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Western Australia is the largest state and much of it is extremely dry. Most bushwalks are in the south-west corner which supports an outstanding range of wildflowers. North of Perth, there are vast distances to reach other interesting walking areas. One of the easiest ways to access those in the far north is through organised tours.
Western Australia has a diverse climate. It’s tropical north experiences dry and wet seasons while in the south the temperate conditions are characterised by hot, dry summers and mild, rainy winters. The areas to the east and away from the coast are usually very dry.
Bushwalking areas and notable walks
A series of national parks along the coast provide excellent wilderness-style extended walks. D’Entrecasteaux, Walpole-Nornalup, Fitzgerald River and Cape Le Grand are the major parks. One-day walks are also possible. Spring and autumn are the best walking seasons.
South west Western Australia
Cape to Cape Track is a marked, five-day walking track that follows the coast from Cape Naturaliste to Cape Leeuwin. The track passes close to Margaret River and has many access points so is also good for shorter walks.
Stirling Range National Park contains the only major mountain range in the southern half of Western Australia. The west end provides excellent one-day walks to the isolated summits such as Bluff Knoll, the highest in the range. The park is best visited in spring for the profusion of wildflowers, many of which grow nowhere else. Stirling Range Ridge Walk is a rough, three-day, ridge-top traverse of approximately 26km. This unmarked route, also known as the Eastern Peaks Ridge Route, begins from the north-east corner of the park and rises on to Ellen Peak and finishes at the Bluff Knoll car park. It is suitable only for experienced walkers.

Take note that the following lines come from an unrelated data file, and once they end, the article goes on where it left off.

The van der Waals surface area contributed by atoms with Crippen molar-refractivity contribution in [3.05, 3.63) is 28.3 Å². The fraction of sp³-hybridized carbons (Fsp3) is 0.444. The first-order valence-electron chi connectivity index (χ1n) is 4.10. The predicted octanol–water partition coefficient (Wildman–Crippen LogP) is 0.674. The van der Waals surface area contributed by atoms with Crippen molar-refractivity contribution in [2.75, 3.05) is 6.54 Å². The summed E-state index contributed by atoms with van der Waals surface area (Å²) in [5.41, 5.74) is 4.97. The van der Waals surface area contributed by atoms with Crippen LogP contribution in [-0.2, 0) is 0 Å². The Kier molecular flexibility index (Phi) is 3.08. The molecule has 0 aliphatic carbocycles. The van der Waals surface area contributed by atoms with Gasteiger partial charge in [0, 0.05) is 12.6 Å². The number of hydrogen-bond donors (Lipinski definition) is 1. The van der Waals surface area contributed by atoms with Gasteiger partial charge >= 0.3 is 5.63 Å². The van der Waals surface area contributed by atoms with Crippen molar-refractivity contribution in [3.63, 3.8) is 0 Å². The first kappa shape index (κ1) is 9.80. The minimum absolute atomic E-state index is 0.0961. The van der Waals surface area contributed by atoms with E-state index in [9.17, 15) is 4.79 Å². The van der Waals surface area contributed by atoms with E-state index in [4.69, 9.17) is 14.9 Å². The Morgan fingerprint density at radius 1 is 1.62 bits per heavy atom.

The Perth Hills are a part of the Darling Scarp directly east of the city and have some good one day and overnight walks based on the Bibbulmun Track.
Bibbulmun Track is a marked walking track of almost 1000km from Perth to Albany and takes about seven weeks to walk. Three-sided timber shelter huts, tank water and pit toilets are provided at campsites. The track passes through a number of towns along the way as well as karri and tingle forests and long stretches of coastal heathlands. Best time to walk the track is spring when wildflowers are in abundance, but autumn and winter can also be enjoyable.
The scenic gorge of the Murchison River is the main feature of the Kalbarri National Park north of Perth. Most walks follow the river and range from one to five days. Suitable most of the year except summer when it is very hot and dry.
Northern Western Australia
The Kimberley is a huge tropical wilderness area with many rivers and plateaus to explore. Access is difficult due to distance and road conditions in the wet and is better suited to extended walking trips in the dry season.